How close is MotoGP at the moment? If you just looked at the championship standings, you might reply, not particularly close. Marc Márquez wrapped up the MotoGP championship after just 16 of the 19 races, with a lead of 102 points.
He had won 8 of those 16 races, a strike rate of 50%, and been on the podium another five times as well. On paper, it looks like the kind of blowout which has fans turning off in droves, and races held in front of half-empty grandstands.
But that’s not what’s happening. The series is as popular as ever, TV ratings are high, crowds are larger than ever before, and social media lights up on every race weekend.
Rightly so: the show has been spectacular in 2018. Marc Márquez’ championship blowout belies just how close the racing actually is. How? Because there are eight or nine riders who can compete for the podium on any given weekend.
The five races leading up to Sepang bear this out. There have been four different manufacturers and six different riders on the podium, and that is with Jorge Lorenzo missing four of those five races.
The podiums are fairly evenly distributed as well: Honda have 6 of the 15 podium places, Ducati have had 4, Suzuki 3 podiums, Yamaha 2 podiums. Honda, Ducati, and Yamaha have all won races.
Phillip Island is a glorious race track, in a glorious setting, with a history of serving up glorious racing, especially when the weather plays ball. On Sunday, it did just that, the circuit bathed in warm sunshine, almost taking the edge off the antarctic chill which can still hit the circuit in very early spring.
And great weather brought fantastic racing, starting with a spectacularly insane Moto3 race, followed up with a thrilling Moto2 race, and finally topped off with an intriguing and incident-packed MotoGP race.
The MotoGP grid arrived at Phillip Island mindful of the lessons of last year. In 2017, a large group had battled for the win for 20+ laps, until their tires were shot. Marc Márquez, having been mindful of his tires for much of the race, made his move in the last five laps, opening a gap over the chasing group of a couple of seconds. Everyone Márquez had beaten last year had spent the weekend concentrating on tire preservation for the last part of the race.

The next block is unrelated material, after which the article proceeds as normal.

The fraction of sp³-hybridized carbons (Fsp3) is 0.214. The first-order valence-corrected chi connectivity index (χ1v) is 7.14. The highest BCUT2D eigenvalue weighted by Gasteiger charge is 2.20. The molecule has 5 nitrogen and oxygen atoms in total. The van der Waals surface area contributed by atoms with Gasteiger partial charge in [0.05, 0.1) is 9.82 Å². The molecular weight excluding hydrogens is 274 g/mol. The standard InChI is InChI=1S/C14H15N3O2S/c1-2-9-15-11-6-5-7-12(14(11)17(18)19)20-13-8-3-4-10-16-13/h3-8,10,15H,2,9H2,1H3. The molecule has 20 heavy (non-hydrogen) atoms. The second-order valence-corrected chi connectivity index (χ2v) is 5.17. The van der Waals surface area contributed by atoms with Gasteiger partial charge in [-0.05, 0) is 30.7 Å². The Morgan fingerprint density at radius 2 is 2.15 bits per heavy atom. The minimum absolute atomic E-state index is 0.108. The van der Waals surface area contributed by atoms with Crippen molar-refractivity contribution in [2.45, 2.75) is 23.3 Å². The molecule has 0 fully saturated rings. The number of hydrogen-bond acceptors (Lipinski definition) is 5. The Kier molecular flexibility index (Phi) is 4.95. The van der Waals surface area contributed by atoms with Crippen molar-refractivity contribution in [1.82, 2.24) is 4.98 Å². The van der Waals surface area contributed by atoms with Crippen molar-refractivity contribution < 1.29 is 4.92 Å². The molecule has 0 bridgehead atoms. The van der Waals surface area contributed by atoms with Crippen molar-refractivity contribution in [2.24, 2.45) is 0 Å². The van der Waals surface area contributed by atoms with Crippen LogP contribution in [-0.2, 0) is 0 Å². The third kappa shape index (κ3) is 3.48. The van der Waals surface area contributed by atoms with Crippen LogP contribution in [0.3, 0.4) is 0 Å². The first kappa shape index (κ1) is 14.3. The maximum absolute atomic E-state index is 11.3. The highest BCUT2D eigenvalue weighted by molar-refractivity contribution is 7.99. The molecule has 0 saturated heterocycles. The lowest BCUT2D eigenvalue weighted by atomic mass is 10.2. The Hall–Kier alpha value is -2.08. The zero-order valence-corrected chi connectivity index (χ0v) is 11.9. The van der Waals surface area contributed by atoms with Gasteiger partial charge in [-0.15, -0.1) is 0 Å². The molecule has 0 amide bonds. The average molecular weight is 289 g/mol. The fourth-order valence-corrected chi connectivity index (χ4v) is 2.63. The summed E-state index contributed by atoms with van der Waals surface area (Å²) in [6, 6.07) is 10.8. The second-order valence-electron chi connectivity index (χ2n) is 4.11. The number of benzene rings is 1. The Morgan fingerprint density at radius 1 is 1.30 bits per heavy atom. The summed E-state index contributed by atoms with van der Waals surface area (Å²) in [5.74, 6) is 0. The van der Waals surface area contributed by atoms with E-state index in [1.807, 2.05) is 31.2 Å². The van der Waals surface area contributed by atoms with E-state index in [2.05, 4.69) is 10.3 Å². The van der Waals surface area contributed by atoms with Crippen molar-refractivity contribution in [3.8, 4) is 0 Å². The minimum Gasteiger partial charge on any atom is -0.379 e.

“Last year we lost the race because the last five laps, we didn’t have anything more,” Andrea Iannone said after practice. “Everybody had one or two tenths more than us, and at the end, finished in front of us.” Jack Miller, who had led the race for the first four laps in 2017, finishing seventh behind Iannone, made a similar point.
“What I learned from last year is try to manage the tire a little bit better,” the Australian said. “We’ve been playing a lot with the maps and setting up for the race. It’s not going to be a crazy fast race, almost from the get go, but it’ll wind up sort of five, six laps to go.”
“The secret,” said Niki Lauda, “is to win going as slowly as possible.” That racing maxim, first recorded by legendary writer and broadcaster Clive James (and how did I miss that he wrote about F1 in the past?) is as true now as it was back in 1984, when Lauda stated it to a press conference in Portugal. And as true as in the early 1950s, when Juan Manuel Fangio may have first uttered it.
If you want to see that maxim in action, watch a MotoGP race in 2018. The action is often thrilling, usually tense, and always absorbing. Race after race, we see podiums separated by tenths of a second, not tens of seconds. The reason for that is simple.
The field is close in terms of rider talent and bike performance, and the Michelin tires can be applied in many different ways, except for one: if you try to take off and disappear at the front, you risk using up the best of your tires, and being caught in the latter stage of the race.
So MotoGP has become a chess game. A battle of minds, as much as machines, of brains as much as bodies. Riders pace around one another like wolves around a herd of caribou, watching out for any sign of weakness, waiting to pounce and destroy their prey. And sometimes, getting it wrong and suffering a severe kicking from their intended victims.
Is the Chang International Circuit a great track? It depends how you look at it.
“The Buriram circuit is really, really good, the asphalt is working in a good way with hot conditions, that is not easy. Also the runoff areas are really good, the pit boxes,” Marc Márquez said, carefully avoiding any discussion of the layout. Andrea Dovizioso was not exactly complimentary about the layout.
“The track is not the best in our championship, but at the end, everything works well.” Hardly gushing praise.
It may not be the best track layout in the championship, but it served up a veritable feast of racing. Two scintillating support races, with fierce battles both in Moto3 and Moto2, and then the fifth closest podium in premier class racing, and the fourth closest top 15 in Grand Prix history, the gap between first and fifteenth just under 24 seconds.